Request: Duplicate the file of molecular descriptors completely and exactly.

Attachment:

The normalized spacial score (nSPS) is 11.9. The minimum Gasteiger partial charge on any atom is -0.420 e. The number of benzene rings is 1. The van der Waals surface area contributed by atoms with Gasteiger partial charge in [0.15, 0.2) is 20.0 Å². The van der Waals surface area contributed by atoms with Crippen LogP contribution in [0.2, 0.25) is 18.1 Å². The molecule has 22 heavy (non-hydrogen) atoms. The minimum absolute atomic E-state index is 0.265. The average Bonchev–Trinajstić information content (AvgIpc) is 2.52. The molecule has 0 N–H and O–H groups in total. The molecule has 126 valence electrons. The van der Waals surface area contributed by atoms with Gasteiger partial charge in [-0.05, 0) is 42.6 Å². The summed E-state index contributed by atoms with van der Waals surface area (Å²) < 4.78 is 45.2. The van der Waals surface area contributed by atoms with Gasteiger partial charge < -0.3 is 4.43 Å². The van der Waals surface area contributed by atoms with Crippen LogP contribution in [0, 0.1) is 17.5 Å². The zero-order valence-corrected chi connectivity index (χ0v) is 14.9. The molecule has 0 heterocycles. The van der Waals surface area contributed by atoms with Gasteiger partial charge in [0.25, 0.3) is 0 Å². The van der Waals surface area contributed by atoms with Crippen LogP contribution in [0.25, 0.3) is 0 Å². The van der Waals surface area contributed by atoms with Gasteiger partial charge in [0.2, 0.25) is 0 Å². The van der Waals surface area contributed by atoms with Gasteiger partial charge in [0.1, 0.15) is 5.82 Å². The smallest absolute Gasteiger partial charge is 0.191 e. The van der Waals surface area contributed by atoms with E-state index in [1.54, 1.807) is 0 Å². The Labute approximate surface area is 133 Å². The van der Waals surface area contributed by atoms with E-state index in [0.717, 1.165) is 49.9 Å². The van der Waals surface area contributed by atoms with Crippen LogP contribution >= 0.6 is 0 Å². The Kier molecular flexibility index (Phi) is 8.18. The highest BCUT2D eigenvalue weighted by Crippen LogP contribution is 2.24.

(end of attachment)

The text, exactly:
The normalized spacial score (nSPS) is 11.9. The minimum Gasteiger partial charge on any atom is -0.420 e. The number of benzene rings is 1. The van der Waals surface area contributed by atoms with Gasteiger partial charge in [0.15, 0.2) is 20.0 Å². The van der Waals surface area contributed by atoms with Crippen LogP contribution in [0.2, 0.25) is 18.1 Å². The molecule has 22 heavy (non-hydrogen) atoms. The minimum absolute atomic E-state index is 0.265. The average Bonchev–Trinajstić information content (AvgIpc) is 2.52. The molecule has 0 N–H and O–H groups in total. The molecule has 126 valence electrons. The van der Waals surface area contributed by atoms with Gasteiger partial charge in [-0.05, 0) is 42.6 Å². The summed E-state index contributed by atoms with van der Waals surface area (Å²) < 4.78 is 45.2. The van der Waals surface area contributed by atoms with Gasteiger partial charge < -0.3 is 4.43 Å². The van der Waals surface area contributed by atoms with Crippen LogP contribution in [0, 0.1) is 17.5 Å². The zero-order valence-corrected chi connectivity index (χ0v) is 14.9. The molecule has 0 heterocycles. The van der Waals surface area contributed by atoms with Gasteiger partial charge in [0.25, 0.3) is 0 Å². The van der Waals surface area contributed by atoms with Crippen LogP contribution in [0.25, 0.3) is 0 Å². The van der Waals surface area contributed by atoms with Gasteiger partial charge in [0.2, 0.25) is 0 Å². The van der Waals surface area contributed by atoms with Gasteiger partial charge in [0.1, 0.15) is 5.82 Å². The smallest absolute Gasteiger partial charge is 0.191 e. The van der Waals surface area contributed by atoms with E-state index in [1.54, 1.807) is 0 Å². The Labute approximate surface area is 133 Å². The van der Waals surface area contributed by atoms with E-state index in [0.717, 1.165) is 49.9 Å². The van der Waals surface area contributed by atoms with Crippen LogP contribution >= 0.6 is 0 Å². The Kier molecular flexibility index (Phi) is 8.18. The highest BCUT2D eigenvalue weighted by Crippen LogP contribution is 2.24.